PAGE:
Helicobacter pylori adhesin HopQ engages in a virulence-enhancing interaction with human CEACAMs.

TitleHelicobacter pylori adhesin HopQ engages in a virulence-enhancing interaction with human CEACAMs.
Publication TypeJournal Article
Year of Publication2016
AuthorsJavaheri, A., T. Kruse, K. Moonens, R. Mejías-Luque, A. Debraekeleer, C. I. Asche, N. Tegtmeyer, B. Kalali, N. C. Bach, S. A. Sieber, D. J. Hill, V. Königer, C. R. Hauck, R. Moskalenko, R. Haas, D. H. Busch, E. Klaile, H. Slevogt, A. Schmidt, S. Backert, H. Remaut, B. B. Singer, and M. Gerhard
JournalNat Microbiol
Volume2
Pagination16189
Date Published2016 Oct 17
ISSN2058-5276
KeywordsAdhesins, Bacterial, Antigens, Bacterial, Bacterial Adhesion, Bacterial Proteins, Cell Adhesion Molecules, Cell Line, Crystallography, X-Ray, Helicobacter pylori, Host-Pathogen Interactions, Humans, Interleukin-8, Protein Binding, Protein Conformation, Protein Transport, Virulence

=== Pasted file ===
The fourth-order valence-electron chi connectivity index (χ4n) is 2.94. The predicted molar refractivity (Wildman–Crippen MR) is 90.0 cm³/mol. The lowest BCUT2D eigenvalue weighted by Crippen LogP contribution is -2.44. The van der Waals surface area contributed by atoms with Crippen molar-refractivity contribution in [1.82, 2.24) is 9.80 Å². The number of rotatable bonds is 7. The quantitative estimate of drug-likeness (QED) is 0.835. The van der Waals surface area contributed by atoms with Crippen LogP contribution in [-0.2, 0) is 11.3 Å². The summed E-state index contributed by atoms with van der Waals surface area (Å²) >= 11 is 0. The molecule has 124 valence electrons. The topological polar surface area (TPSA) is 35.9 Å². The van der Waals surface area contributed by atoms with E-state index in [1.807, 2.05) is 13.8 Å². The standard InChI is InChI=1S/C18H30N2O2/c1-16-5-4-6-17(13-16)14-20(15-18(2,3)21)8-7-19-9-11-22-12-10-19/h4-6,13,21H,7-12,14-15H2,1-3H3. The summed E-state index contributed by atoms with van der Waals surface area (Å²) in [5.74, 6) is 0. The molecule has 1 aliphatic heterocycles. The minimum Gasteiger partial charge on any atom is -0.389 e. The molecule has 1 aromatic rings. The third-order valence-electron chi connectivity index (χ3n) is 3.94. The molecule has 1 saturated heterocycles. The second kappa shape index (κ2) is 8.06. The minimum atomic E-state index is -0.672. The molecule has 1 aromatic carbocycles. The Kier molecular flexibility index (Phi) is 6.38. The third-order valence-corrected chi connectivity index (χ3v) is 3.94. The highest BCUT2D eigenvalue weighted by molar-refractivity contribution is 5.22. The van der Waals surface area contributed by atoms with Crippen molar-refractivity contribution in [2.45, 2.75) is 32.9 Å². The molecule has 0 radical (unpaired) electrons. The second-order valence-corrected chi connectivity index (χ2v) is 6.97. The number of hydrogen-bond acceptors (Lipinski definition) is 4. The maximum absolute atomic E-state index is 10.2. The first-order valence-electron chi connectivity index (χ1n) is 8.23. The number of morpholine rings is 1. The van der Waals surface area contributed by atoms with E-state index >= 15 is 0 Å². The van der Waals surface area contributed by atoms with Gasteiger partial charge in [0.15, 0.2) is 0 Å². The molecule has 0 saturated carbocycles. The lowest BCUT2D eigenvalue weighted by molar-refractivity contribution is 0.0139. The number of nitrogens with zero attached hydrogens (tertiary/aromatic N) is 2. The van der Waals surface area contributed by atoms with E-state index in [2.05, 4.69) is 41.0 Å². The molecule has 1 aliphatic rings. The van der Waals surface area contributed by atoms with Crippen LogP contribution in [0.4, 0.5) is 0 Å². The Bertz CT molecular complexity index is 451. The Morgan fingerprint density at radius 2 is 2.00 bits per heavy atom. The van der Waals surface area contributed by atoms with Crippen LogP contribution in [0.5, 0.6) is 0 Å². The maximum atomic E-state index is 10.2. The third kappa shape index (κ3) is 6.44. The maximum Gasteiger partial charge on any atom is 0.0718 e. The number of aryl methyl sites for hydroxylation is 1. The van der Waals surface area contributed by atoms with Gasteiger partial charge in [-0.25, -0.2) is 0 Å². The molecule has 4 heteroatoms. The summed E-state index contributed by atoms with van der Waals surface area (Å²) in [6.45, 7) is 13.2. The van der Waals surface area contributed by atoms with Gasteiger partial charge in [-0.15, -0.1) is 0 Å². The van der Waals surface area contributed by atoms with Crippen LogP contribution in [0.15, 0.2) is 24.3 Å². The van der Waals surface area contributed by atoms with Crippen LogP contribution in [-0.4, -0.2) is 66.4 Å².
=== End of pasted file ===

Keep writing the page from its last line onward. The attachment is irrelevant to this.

Abstract

Helicobacter pylori specifically colonizes the human gastric epithelium and is the major causative agent for ulcer disease and gastric cancer development. Here, we identify members of the carcinoembryonic antigen-related cell adhesion molecule (CEACAM) family as receptors of H. pylori and show that HopQ is the surface-exposed adhesin that specifically binds human CEACAM1, CEACAM3, CEACAM5 and CEACAM6. HopQ-CEACAM binding is glycan-independent and targeted to the N-domain. H. pylori binding induces CEACAM1-mediated signalling, and the HopQ-CEACAM1 interaction enables translocation of the virulence factor CagA into host cells and enhances the release of pro-inflammatory mediators such as interleukin-8. Based on the crystal structure of HopQ, we found that a β-hairpin insertion (HopQ-ID) in HopQ's extracellular 3+4 helix bundle domain is important for CEACAM binding. A peptide derived from this domain competitively inhibits HopQ-mediated activation of the Cag virulence pathway, as genetic or antibody-mediated abrogation of the HopQ function shows. Together, our data suggest the HopQ-CEACAM1 interaction to be a potentially promising novel therapeutic target to combat H. pylori-associated diseases.

DOI10.1038/nmicrobiol.2016.189
Alternate JournalNat Microbiol
PubMed ID27748768
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